“I’ve inherited £240k. Should I ask a financial adviser what to do with it?”

Our CEO Charlotte Ransom answers a weekly question for readers of the i paper – helping them to better understand their investments and how to effectively plan their finances to achieve their long-term goals. Many of these questions are also highly relevant for Netwealth readers.

Question: I’ve just come into some money (£240k) following the loss of a parent and I think I should be seeking financial advice as I want to make sure I’m making sensible decisions for my future. Do I have enough money to do this? I’m intimidated by the process because I’ve never felt confident about money.


Answer: It can be difficult to focus on anything when you have experienced the death of a loved one, so the most important thing to do initially is to allow time to adjust to any new circumstances and not feel the need to rush any decisions – financial or otherwise.


If you are to do anything with some haste, you could put your money in an easy access savings account before you make more lasting resolutions. Several now pay a rate of between 4.5% and 5% and while these rates will come down in time, your money is safe and it should act as a good stop-gap before you decide on a longer term solution. Provided an organisation is covered by the FSCS (where your money is typically safeguarded to the tune of £85,000 per organisation), temporary high balances – of up to £1 million – are protected in your bank account, building society account or credit union account for six months.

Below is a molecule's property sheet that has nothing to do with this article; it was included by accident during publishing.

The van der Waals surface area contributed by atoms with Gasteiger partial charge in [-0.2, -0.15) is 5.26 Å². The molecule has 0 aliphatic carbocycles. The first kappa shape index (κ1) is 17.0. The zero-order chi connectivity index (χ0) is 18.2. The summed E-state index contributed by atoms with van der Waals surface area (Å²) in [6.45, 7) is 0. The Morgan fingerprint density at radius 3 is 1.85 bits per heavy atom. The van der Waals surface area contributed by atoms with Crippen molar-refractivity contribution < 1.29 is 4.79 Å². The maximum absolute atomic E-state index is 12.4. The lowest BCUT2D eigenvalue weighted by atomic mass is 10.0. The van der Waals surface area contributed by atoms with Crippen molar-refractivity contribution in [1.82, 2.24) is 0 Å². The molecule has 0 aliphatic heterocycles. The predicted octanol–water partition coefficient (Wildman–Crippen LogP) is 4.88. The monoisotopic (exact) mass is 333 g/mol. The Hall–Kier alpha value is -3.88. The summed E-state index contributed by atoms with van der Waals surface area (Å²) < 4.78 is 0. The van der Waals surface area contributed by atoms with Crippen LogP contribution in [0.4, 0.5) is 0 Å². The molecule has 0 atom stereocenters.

It’s positive that you recognise the need for financial advice. Receiving a lump sum is one of the times when the opinion of a professional is often appropriate. Advice tailored to your situation can provide valuable reassurance that you are making the right decisions and also help to ensure that you are best positioned to make the most of your windfall.


It is also not uncommon for people to feel intimidated by the process and worry that they don’t have enough financial experience or insight. Most of us are not taught how to manage money and the industry can be very off-putting given the proliferation of financial jargon: a 2021 survey by the Money and Pensions Service found that almost half (45%) of adults in the UK do not feel confident about managing their money.


This is something which worries me a lot and we need to address – it cannot be right that such a high proportion of us lack confidence in financial matters. After all, whatever money we have or will have, determines our futures and we should be fully engaged to help drive the best possible outcomes.


You should also put your concerns aside over whether your inheritance qualifies as being enough to warrant taking financial advice. In the UK (according to the ONS), the average individual pension pot for those aged 55-64 is £107,300 – with holders recommended to seek advice before they retire – so you should be confident your £240,000 also requires an appropriate level of attention.


Even before seeking advice, you should consider paying off outstanding debts – especially as the cost of servicing some debts (loans or credit cards) can be surprisingly high. You should also set aside some money for emergencies, so you won’t need to dip into the money you put to work for a longer term – typically we would suggest having six months’ worth of readily accessible cash.


People often take financial advice because they have a specific need, they want to build or refine a resilient financial plan for the future, and they are looking to maximise the chances of reaching their financial life goals. This lump sum will hopefully put you on the path towards achieving your objectives and an adviser will work with you to ensure you have the right structure in place to help you manage your money efficiently (alongside any other assets you may hold, as appropriate) while helping you to avoid costly mistakes.